Guy Mitchell - a racecourse doctor is set to make history when he joins up with the Amanda Perrett-trained Double Legend in the amateur contest at Newbury on Thursday.
The 45-year-old medic is set to be the first person ever to race with one eye in a British horserace, following in the footsteps of Guy Disney, who made the spotlight back in 2017 when becoming the first amputee jockey to win a race in the UK.
This ambition has lasted nearly thirty years for Mitchell, who is the son of former trainer and champion amateur rider Philip [Mitchell], and half-brother to more familiar jockeys Jack and Freddie [Mitchell].
The doctor - who has already taken on three-day eventing and rugby, has lived with this disability the best part of his life.
He and the four-year-old Double Legend (owned by Dean Angell) will be all the focus at the Berkshire venue around 5:30, when they head to post for Division II of the Racing TV Amateur Riders Handicap over ten furlongs.
A regular at Goodwood and at Ascot, Mitchell took time to reflect on the journey he has had.
(Credit: Racing Post) Mitchell said: "I don't see riding in a race as a challenge – getting to this point has been the challenge.
"When I was three my mum discovered an abnormality with the eye. It looked like it was being pushed forward, and it was, because I had a tumour forming in one of the six muscles that control the eye.
"That is incredibly rare. It set off a chain of events that led to me being treated at Barts Hospital by Professor James Malpas, who died only very recently.
"He used combinations of chemotherapy nobody else at the time wanted to try. It wasn't the tumour that destroyed my eye, it was the radiotherapy and chemotherapy, but had he not done that I wouldn't be alive.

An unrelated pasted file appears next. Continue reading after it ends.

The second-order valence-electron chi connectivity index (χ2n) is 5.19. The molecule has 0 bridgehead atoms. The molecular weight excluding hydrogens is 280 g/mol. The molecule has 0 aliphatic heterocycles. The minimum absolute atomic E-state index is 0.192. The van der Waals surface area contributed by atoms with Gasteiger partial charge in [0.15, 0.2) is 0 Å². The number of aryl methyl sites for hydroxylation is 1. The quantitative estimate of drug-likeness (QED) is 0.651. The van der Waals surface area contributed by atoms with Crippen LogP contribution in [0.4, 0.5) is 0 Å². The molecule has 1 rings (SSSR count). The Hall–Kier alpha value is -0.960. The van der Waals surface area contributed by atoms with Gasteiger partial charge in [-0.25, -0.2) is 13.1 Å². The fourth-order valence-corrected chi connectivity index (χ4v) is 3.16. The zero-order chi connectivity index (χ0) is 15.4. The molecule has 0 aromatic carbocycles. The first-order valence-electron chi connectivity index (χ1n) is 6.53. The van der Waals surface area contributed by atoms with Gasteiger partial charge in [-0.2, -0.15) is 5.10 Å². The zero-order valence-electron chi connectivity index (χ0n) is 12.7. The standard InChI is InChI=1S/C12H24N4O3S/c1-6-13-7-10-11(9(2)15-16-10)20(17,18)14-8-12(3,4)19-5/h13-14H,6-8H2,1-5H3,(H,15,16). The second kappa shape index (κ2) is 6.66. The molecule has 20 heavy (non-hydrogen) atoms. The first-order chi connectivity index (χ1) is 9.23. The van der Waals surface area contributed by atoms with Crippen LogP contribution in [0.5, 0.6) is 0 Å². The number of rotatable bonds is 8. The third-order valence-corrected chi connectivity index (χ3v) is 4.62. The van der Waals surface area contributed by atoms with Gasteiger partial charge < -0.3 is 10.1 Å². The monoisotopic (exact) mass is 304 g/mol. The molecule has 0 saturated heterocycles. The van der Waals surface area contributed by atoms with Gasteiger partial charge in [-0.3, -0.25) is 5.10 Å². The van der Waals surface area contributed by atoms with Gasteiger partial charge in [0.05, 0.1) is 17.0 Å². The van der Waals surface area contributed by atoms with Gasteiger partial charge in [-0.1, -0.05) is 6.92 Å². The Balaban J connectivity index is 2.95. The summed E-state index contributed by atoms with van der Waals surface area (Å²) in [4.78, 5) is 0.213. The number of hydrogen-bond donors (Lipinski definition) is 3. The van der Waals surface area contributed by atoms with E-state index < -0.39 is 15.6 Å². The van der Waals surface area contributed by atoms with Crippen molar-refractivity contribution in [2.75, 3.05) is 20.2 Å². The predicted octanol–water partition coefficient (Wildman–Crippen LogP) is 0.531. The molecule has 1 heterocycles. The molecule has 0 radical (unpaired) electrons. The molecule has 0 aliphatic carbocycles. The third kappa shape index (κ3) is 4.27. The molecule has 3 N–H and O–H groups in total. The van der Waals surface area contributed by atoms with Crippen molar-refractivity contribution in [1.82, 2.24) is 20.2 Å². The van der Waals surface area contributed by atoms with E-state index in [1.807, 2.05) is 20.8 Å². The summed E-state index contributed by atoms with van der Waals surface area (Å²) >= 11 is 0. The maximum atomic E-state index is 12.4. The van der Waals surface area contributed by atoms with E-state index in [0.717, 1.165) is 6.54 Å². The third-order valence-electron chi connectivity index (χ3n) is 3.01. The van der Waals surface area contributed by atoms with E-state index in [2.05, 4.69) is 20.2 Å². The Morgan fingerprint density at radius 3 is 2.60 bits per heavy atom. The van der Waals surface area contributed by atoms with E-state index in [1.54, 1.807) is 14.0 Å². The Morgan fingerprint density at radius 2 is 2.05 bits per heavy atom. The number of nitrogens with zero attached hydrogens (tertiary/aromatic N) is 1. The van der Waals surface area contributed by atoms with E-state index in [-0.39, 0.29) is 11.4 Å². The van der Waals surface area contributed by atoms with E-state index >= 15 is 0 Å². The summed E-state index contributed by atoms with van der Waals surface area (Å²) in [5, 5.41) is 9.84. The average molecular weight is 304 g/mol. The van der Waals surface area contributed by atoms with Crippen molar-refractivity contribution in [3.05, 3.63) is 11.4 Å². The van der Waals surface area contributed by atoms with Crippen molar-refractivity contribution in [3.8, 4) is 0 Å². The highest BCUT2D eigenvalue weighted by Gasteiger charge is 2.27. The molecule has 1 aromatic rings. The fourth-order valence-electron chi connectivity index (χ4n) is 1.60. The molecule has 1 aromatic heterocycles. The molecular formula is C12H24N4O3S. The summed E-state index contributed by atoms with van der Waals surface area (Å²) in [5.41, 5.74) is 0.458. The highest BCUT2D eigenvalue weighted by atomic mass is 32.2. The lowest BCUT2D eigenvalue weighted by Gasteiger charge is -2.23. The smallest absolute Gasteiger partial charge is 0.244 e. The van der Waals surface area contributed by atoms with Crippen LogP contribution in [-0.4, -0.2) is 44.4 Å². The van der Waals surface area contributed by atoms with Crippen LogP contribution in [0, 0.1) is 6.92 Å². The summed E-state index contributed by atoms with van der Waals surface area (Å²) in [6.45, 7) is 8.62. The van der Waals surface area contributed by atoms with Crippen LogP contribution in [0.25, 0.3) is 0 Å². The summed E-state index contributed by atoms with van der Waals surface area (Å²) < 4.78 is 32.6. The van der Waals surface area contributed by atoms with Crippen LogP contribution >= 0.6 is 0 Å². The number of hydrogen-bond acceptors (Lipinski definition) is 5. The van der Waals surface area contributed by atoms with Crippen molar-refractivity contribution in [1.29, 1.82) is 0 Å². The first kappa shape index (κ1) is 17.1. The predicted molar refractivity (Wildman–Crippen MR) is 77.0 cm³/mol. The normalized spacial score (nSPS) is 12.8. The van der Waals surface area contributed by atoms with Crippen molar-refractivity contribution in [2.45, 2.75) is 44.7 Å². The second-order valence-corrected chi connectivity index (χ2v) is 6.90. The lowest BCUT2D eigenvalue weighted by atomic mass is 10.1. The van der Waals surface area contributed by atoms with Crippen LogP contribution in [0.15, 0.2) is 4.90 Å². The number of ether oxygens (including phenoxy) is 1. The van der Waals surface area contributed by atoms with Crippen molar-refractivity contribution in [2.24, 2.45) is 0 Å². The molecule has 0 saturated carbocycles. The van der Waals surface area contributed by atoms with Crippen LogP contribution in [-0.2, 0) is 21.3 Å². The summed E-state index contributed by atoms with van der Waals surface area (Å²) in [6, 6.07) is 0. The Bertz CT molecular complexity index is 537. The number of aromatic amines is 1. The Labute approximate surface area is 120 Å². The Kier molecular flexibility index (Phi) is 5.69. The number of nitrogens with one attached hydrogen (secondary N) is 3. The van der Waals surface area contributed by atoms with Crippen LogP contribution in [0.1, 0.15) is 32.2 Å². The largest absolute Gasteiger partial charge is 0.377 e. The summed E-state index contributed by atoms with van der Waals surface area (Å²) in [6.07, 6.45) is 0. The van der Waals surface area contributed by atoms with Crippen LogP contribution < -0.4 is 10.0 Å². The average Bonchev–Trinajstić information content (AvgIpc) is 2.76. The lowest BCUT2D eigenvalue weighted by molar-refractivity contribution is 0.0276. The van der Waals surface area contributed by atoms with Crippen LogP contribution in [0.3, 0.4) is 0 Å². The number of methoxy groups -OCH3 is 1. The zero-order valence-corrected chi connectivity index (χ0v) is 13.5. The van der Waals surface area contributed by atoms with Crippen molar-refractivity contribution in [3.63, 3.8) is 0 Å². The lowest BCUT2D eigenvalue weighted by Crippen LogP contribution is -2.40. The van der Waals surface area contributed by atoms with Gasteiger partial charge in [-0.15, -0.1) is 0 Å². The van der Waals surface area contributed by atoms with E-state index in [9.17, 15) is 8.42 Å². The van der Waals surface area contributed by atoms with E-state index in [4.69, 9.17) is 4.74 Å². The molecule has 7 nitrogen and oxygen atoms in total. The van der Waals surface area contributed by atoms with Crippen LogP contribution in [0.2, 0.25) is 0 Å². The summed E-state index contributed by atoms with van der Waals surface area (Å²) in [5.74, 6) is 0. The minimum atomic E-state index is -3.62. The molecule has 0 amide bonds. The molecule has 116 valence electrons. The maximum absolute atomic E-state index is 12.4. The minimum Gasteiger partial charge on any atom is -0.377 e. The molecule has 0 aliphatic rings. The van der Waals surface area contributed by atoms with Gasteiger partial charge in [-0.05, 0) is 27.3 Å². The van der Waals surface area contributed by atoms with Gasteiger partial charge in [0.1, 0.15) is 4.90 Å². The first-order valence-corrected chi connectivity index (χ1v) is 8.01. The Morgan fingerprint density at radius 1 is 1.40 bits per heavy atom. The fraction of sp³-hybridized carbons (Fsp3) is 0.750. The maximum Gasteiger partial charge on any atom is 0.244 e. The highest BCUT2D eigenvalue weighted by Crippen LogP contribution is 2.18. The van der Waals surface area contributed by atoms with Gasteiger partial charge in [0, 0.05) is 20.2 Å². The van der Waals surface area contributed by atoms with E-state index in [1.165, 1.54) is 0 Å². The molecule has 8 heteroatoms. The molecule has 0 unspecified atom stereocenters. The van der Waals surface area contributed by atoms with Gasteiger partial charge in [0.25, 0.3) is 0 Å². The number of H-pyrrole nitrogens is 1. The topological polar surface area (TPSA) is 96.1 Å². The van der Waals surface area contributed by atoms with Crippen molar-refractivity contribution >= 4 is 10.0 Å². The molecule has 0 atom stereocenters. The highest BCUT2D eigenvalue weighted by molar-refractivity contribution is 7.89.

"These days kids can be given targeted treatment that doesn't do so much peripheral damage. For me at the time it was a case of do or die."
Mitchell first applied for a jockeys' licence when he was aged 16, but it was turned down by the receiver.
He continued: "I never really got a full explanation. I was just told it wasn't happening, so I gave up, played rugby and put on weight by going to the gym too much.
"I did carry on riding out for Simon Dow, but when I got my first job as a junior doctor in 1998 I pretty much stopped because I was too busy."
The medic has been beneficial riding out for the likes of Dow as well as George Baker, but was full of praise for Amanda Perrett from whom he has been given this remarkable opportunity.
"I don't know why but I decided I was going to have another go. I do some work in racing, so I had met Jerry a few times, and his approach has been much more pragmatic.
"I've had to go through more stringent tests because of my eye but I've passed everything, including all the fitness tests. The only person who beat me on those was aged 17.
"I'm feeling a mixture of excitement, anxiety and anticipation. I just want to get it right. My dad is very happy, my mum thinks I'm mad and my wife reckons I'm having a mid-life crisis – although the truth is that not being allowed to ride in races has, for me, been a full-life crisis."
Best of luck to Guy Mitchell and Double Legend at Newbury on Thursday!